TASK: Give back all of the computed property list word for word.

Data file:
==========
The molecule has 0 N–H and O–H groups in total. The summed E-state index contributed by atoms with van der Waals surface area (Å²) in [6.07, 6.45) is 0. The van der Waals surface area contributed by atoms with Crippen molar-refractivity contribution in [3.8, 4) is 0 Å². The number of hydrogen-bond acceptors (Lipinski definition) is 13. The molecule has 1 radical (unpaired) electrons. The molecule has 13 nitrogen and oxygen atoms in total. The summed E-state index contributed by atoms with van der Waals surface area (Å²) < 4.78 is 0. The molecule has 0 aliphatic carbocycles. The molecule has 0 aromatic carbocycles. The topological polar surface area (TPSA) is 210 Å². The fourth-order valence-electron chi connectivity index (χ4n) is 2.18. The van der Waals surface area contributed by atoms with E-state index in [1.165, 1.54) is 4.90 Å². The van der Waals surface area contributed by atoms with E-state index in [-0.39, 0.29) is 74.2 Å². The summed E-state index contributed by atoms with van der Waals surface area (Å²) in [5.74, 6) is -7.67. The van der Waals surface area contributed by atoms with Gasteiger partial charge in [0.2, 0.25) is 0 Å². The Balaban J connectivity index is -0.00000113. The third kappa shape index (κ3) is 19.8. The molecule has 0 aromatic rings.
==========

The molecule has 0 N–H and O–H groups in total. The summed E-state index contributed by atoms with van der Waals surface area (Å²) in [6.07, 6.45) is 0. The van der Waals surface area contributed by atoms with Crippen molar-refractivity contribution in [3.8, 4) is 0 Å². The number of hydrogen-bond acceptors (Lipinski definition) is 13. The molecule has 1 radical (unpaired) electrons. The molecule has 13 nitrogen and oxygen atoms in total. The summed E-state index contributed by atoms with van der Waals surface area (Å²) < 4.78 is 0. The molecule has 0 aliphatic carbocycles. The molecule has 0 aromatic carbocycles. The topological polar surface area (TPSA) is 210 Å². The fourth-order valence-electron chi connectivity index (χ4n) is 2.18. The van der Waals surface area contributed by atoms with E-state index in [1.165, 1.54) is 4.90 Å². The van der Waals surface area contributed by atoms with E-state index in [-0.39, 0.29) is 74.2 Å². The summed E-state index contributed by atoms with van der Waals surface area (Å²) in [5.74, 6) is -7.67. The van der Waals surface area contributed by atoms with Gasteiger partial charge in [0.2, 0.25) is 0 Å². The Balaban J connectivity index is -0.00000113. The third kappa shape index (κ3) is 19.8. The molecule has 0 aromatic rings.